Finally, and most fundamentally, I am not convinced that we should move to an
inquisitorial system in sex offence proceedings that
cross-examination altogether — whether at trial or during the pre-trial
video testimony of the complainant.
That kind of radical reform strikes me as
unjustified in general, and certainly as applied to only one class of criminal
an otherwise adversarial trial system. However, I think that controls on
cross examination such as those found in ss 44, 85 and
95 of the Evidence Act,
and others that could be promulgated in the future, are well justified in the
interests of protecting vulnerable
sex abuse victims on the witness
B. Sexual History Evidence
In general, I believe there should be a strong presumption of inadmissibility with respect to any sexual history evidence about a victim that either the Crown or defence may seek to offer in a sex offence prosecution. Most of that evidence is irrelevant and operates in an unfairly prejudicial manner with respect to rational fact finding in the proceeding itself (which would render such proof inadmissible under the prejudice/ probative calculus set out in s
8(1)(a) of the Evidence Act). Indeed, sexual history evidence is usually just a distraction, ‘smoke and mirrors’, or an attempt by the defence to damage the veracity of the complainant in a stereotyped and inappropriate fashion.
In my view, s 44 of the Evidence Act does not go far enough to stop this kind
of evidence being admitted, principally because the
section leaves too much
wiggle room for judicial discretion that may or may not be exercised
appropriately in any given case. Indeed,
there is a distinct lack of guidance in
s 44 for application of the s 44(1) “super-direct” relevance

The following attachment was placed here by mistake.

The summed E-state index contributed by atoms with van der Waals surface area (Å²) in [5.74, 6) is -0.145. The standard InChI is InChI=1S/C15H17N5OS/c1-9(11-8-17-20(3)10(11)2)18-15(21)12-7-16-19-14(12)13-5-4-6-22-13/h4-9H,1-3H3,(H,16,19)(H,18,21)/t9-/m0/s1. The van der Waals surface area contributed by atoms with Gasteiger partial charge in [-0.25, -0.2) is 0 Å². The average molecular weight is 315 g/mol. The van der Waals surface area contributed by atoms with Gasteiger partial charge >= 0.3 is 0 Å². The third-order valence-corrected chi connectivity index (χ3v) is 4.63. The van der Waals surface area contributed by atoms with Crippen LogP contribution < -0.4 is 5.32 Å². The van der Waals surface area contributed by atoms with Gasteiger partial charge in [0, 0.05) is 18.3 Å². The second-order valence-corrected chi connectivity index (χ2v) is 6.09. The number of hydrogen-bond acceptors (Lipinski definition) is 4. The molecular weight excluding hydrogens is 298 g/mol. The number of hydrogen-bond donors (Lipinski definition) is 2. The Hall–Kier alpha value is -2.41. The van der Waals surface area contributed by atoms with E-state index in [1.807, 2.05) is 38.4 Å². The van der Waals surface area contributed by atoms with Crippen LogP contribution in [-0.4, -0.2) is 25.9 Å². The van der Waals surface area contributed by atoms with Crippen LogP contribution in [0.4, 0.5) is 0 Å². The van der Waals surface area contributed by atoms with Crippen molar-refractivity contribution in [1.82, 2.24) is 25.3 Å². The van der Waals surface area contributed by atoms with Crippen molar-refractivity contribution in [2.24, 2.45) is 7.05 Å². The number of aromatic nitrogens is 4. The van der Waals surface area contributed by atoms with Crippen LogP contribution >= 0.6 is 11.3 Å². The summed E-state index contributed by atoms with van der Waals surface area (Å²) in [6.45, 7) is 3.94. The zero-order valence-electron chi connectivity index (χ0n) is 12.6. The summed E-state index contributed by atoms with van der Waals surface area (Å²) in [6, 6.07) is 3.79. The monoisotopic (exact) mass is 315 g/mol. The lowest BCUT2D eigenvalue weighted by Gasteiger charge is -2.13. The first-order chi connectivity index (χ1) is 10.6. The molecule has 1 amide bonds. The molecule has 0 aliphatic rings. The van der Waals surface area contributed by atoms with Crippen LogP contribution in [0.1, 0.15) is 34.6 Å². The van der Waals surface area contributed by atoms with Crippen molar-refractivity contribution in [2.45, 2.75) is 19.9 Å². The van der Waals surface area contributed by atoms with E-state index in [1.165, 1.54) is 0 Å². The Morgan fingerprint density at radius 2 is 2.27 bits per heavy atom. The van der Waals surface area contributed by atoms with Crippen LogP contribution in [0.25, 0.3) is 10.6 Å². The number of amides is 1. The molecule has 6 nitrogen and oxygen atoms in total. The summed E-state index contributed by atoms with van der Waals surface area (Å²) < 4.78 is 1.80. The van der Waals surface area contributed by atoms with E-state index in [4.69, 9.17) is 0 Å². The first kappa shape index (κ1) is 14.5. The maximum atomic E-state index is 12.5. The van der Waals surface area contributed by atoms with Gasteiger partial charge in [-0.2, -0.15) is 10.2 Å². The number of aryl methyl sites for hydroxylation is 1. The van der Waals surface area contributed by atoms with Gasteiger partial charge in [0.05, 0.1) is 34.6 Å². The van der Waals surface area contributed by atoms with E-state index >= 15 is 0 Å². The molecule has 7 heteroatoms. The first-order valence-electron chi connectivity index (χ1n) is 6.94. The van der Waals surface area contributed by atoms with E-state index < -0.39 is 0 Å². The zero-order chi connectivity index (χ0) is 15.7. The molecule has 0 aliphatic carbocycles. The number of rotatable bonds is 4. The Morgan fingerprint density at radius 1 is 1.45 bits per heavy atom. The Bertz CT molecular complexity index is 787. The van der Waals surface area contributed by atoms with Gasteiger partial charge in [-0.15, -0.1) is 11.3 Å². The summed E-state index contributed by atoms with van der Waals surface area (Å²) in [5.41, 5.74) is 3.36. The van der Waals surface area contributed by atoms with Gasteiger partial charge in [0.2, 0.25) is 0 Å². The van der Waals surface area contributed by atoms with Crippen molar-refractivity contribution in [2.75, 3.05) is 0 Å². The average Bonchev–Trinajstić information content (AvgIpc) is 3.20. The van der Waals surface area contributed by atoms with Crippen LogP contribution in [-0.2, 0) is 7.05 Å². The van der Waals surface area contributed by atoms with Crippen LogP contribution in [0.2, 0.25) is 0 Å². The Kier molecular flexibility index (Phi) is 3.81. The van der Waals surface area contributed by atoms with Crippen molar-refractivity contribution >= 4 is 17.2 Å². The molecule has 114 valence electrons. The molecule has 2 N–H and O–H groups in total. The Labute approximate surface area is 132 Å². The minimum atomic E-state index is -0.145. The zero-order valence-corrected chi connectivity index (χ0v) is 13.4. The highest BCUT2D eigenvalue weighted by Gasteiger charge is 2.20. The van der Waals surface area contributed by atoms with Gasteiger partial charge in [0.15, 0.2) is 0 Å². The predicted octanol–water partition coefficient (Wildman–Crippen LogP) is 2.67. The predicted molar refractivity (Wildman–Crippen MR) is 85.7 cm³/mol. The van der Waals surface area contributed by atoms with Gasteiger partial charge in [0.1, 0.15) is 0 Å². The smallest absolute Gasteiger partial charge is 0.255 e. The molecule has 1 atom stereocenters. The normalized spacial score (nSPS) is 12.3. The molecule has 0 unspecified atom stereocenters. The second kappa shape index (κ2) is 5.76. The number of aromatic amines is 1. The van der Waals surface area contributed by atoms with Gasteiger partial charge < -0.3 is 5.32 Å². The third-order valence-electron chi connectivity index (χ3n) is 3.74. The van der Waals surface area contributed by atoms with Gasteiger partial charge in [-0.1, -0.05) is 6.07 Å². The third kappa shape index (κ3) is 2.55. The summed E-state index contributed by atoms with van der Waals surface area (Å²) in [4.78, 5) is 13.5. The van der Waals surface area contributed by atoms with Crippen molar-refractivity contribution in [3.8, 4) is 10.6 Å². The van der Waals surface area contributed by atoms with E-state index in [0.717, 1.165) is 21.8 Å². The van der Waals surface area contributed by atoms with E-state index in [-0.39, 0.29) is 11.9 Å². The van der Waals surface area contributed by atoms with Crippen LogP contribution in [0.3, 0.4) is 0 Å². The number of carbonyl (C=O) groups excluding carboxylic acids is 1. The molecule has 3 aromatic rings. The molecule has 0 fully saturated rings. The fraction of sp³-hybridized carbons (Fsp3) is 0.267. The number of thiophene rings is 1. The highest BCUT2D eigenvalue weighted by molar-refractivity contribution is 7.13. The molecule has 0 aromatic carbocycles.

As an alternative, I would, in the main, move to fixed pigeonholes of exclusion or inclusion for sexual history evidence in sex offence trials. I would also require lawyers to argue for the admissibility of such evidence based on those pigeonholes and during pre-trial hearings — where we should likewise have an appropriate standard of proof for any factual determinations required to admit or exclude such evidence in a criminal case. I simply do not like the idea of leaving the s 44 decision up to judges in individual proceedings based on application of a broad based rule, no matter how stringently written. Indeed, while there will always need to be some scope for the residual exercise of judicial discretion, s 44 simply does not have to be as open-ended as it currently stands. Nor is there any particularly good reason to exclude categorically from the ‘super-direct’ relevance test, as s 44(1) presently does, evidence of any past sexual history between the complainant and the accused.
Of course, getting the pigeonholes right will not be easy. However, I
believe it can be done, since we have a good deal of case law experience
— along with academic and legislative commentary — dealing with the different kinds of fact scenarios said to justify admission or exclusion of sexual history evidence in a sex offence trial.1 Accordingly, we should
be able to subject such scenarios to the kind of critical analysis that, as a
legislative and policy matter, could shape a new and more guided version of s
44. The models here would be ss 37 and 43 of the Evidence
Act which, while not
perfect, provide far more direction to judges for the admissibility or
inadmissibility of, respectively, veracity